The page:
A nice side effect of this is that because this is running on the latest changes in the system, this has the effect of preloading to memory the pages that are likely to be in used after the database has started.

That is a lot of work, but to be perfectly frank, this is mostly optimizing in a bad environment. The customer can’t walk away form their current machine easily, but the I/O rates those machines have would make any database sit in a corner and cry.

Dedicated operations road bypasses

time to read 2 min | 398 words

We care very deeply about the operations side of RavenDB. Support calls are almost never about “where are you? I want to send you some wine & roses”, and they tend to come at unpleasant timing. One of the things that we had learnt was that when stuff breaks, it tend to do so in ways that are… interesting.

Let me tell you a story…

A long time ago, a customer was using an index definition that relied on the presence of a custom assembly to enrich the API available for indexing. During the upgrade process from one major version of RavenDB to the next, they didn’t take into account that they need to also update the customer assembly.

When they tried to start RavenDB, it failed because of the version mismatch, since they weren’t actually using that index anyway. The customer then removed the assembly, and started RavenDB again. At this point, the following sequence of events happened:

  • The database started, saw that it is using an old version of the storage format, and converted to the current version of the storage format.
  • The database started to load the indexes, but the index definition was invalid without the customer assembly, so it failed. (Index definitions are validated at save time, so the code didn’t double check that at the time).

The customer was now stuck, the database format was already converted, so in order to rollback, they would need to restore from backup. They could also not remove the index from the database, because the database wouldn’t start to let them do so. Catch 22.

At this point, the admin went into the IndexDefinitions directory, and deleted the BadIndex.index-definition file, and restarted RavenDB again. The database then recognized that the index definition is missing, but the index exists, deleted the index from the server, and run happily ever after.

Operations road bypass is our terminology for giving administrators a path to changing internal state in our system using standard tools, without requiring the system to be up and functioning. The example with the index definition is a good one, because the sole reason we keep the index definition on disk is to allow administrators the ability to touch them without needing RavenDB in a healthy state.

What do you do in your system to make it possible for the admin to recover from impossible situations?

Presenting, Highly Available & Scalable Solutions at GOTO Copenhagen

time to read 1 min | 168 words

I’ll be presenting at the GOTO Copenhagen conference in Oct 7 – 8 this year. The full session summary is:

Presentation: Highly Available & Scalable Solutions with RavenDB

Track: Solutions Track 1 / Time: Monday 13:20 - 14:10 / Location: Rosenborg

RavenDB is a 2nd generation document database, with built-in load distribution, seamless replication, disaster recovery and data-driven sharding.

In this session, we are going to explore how RavenDB deals with scaling under load and remain highly available even under failure conditions.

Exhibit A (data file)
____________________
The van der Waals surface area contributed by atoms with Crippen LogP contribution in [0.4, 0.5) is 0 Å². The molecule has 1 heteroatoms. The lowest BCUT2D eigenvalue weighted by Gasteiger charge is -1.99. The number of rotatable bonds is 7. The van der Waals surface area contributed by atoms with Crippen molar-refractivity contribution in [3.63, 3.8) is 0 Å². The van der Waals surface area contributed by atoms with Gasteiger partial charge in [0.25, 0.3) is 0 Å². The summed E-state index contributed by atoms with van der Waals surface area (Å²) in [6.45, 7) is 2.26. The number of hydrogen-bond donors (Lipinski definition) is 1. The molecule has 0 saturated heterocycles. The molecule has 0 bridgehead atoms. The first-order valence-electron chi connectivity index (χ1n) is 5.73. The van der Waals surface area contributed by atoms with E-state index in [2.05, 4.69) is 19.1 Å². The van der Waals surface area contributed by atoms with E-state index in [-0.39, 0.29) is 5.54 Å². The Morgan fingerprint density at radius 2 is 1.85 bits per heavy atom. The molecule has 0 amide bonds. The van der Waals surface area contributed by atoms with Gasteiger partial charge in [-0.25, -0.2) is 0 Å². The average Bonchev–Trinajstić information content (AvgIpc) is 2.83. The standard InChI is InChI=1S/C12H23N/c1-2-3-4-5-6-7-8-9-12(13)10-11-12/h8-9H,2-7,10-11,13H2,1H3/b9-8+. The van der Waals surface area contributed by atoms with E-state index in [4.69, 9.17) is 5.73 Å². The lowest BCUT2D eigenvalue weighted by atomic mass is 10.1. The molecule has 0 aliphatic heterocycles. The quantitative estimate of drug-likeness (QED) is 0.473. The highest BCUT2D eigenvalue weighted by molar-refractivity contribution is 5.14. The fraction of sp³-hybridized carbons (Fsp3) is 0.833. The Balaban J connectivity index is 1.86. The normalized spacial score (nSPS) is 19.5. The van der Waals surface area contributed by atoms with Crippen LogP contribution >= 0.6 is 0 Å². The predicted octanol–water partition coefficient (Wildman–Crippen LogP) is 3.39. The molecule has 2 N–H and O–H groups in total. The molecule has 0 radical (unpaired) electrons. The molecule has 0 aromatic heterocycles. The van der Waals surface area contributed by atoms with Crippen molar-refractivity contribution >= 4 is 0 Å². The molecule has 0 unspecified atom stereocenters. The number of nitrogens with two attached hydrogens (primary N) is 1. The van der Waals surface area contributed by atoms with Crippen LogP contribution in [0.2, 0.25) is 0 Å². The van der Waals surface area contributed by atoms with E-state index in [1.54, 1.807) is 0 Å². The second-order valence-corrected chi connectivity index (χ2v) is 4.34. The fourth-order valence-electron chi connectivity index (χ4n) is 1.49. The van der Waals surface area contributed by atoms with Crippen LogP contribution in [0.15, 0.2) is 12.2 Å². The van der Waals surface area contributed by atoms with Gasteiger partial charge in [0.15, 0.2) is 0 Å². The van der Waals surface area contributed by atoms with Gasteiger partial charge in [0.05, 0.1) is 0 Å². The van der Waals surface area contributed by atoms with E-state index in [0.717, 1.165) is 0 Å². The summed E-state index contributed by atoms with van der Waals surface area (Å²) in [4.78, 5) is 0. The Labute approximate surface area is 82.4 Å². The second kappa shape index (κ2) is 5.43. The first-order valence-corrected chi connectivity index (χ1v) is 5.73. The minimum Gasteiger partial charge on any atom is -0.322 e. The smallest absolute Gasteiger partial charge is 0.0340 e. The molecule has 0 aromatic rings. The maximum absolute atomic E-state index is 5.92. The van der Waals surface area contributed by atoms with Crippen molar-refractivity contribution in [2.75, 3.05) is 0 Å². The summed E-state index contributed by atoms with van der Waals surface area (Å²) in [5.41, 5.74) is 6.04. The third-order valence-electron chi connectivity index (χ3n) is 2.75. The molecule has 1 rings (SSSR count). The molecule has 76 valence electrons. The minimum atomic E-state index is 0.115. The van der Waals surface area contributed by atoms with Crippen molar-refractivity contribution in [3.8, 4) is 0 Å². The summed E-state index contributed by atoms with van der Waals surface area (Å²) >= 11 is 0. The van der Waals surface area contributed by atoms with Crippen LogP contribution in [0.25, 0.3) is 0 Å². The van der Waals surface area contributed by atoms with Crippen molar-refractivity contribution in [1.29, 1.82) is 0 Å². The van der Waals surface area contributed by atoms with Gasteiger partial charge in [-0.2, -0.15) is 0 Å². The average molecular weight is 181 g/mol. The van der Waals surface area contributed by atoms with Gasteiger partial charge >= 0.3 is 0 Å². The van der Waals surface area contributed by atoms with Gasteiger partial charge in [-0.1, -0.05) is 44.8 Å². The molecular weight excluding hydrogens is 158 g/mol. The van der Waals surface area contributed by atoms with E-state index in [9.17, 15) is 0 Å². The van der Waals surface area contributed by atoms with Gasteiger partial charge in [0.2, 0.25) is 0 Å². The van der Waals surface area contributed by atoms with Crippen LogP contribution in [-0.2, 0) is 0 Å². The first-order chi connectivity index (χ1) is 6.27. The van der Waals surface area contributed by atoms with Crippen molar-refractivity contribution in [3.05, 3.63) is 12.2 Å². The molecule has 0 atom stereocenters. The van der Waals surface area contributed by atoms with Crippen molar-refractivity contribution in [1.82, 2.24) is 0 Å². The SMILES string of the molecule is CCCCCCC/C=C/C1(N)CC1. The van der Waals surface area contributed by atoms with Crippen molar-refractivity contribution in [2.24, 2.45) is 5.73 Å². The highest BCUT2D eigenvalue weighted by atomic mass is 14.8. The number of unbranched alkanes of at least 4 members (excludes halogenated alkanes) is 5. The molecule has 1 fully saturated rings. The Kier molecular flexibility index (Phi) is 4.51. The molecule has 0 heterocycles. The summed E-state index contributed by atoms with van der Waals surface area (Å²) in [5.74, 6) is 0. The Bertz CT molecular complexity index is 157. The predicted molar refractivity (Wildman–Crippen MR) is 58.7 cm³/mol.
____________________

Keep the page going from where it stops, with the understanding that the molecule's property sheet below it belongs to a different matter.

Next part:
We'll see how RavenDB's data-driven sharding allows to increase the amount of the data in our cluster without giving up the benefits of data locality.

We are are going to execute complex distributed map-reduce queries on a sharded cluster, giving you lightning-fast responses over very large data volumes.

Hibernating Rhinos will also be presenting at a booth, and we’ll have a few members of the core team there to talk about RavenDB and the cool things that you can do with it.

Production postmortemThe case of the man in the middle

time to read 3 min | 553 words

One of the most frustrating things when you dealing with production issues is when the problem is not in our product, but elsewhere. In particular, this post is dedicated to the hard work done by many anti virus products, in particular, to make our life harder.

Let us take a look at the following quote, taken from the ESET NOD32 Anti Virus knowledge base (emphasis mine):

By default, your ESET product automatically detects programs that are used as web browsers and email clients, and adds them to the list of programs that the internal proxy scans. This can cause loss of internet connectivity or other undesired results with applications that use network features but are not web browsers/email clients.

Yes, it can. In fact, it very often does.

Previously, we looked at a similar issue with Anti Virus slowing down I/O enough to cause us to slowly die. But in this case, the issue is a lot more subtle.

Because it is doing content filtering, it tends to put a much higher overhead on the system resources, which means that as far as the user is concerned, RavenDB is slow. We actually developed features specifically to handle this scenario. The traffic watch mode will tell you how much time you spend on the server side, and we have added a feature that will make RavenDB account for the internal work each query is doing, so we can tell where the actual cost is.

You can enable that by issuing:

GET databases/Northwind/debug/enable-query-timing

And one that is setup, you can get a good idea about what is costly in the query, as far as RavenDB is concerned. Here is an example of a very slow query:


You can see that the issue is that we are issuing a very wide range query, so most of the time is spent in inside Lucene. Other examples might be ridicilously complex queries, which result in high parsing time (we have seen queries in the hundreds of KB range). Or loading a lot of big documents, or… you get the drift. If we see that the server thinks that a query is fast, but the overall time is slow, we know to blame the network.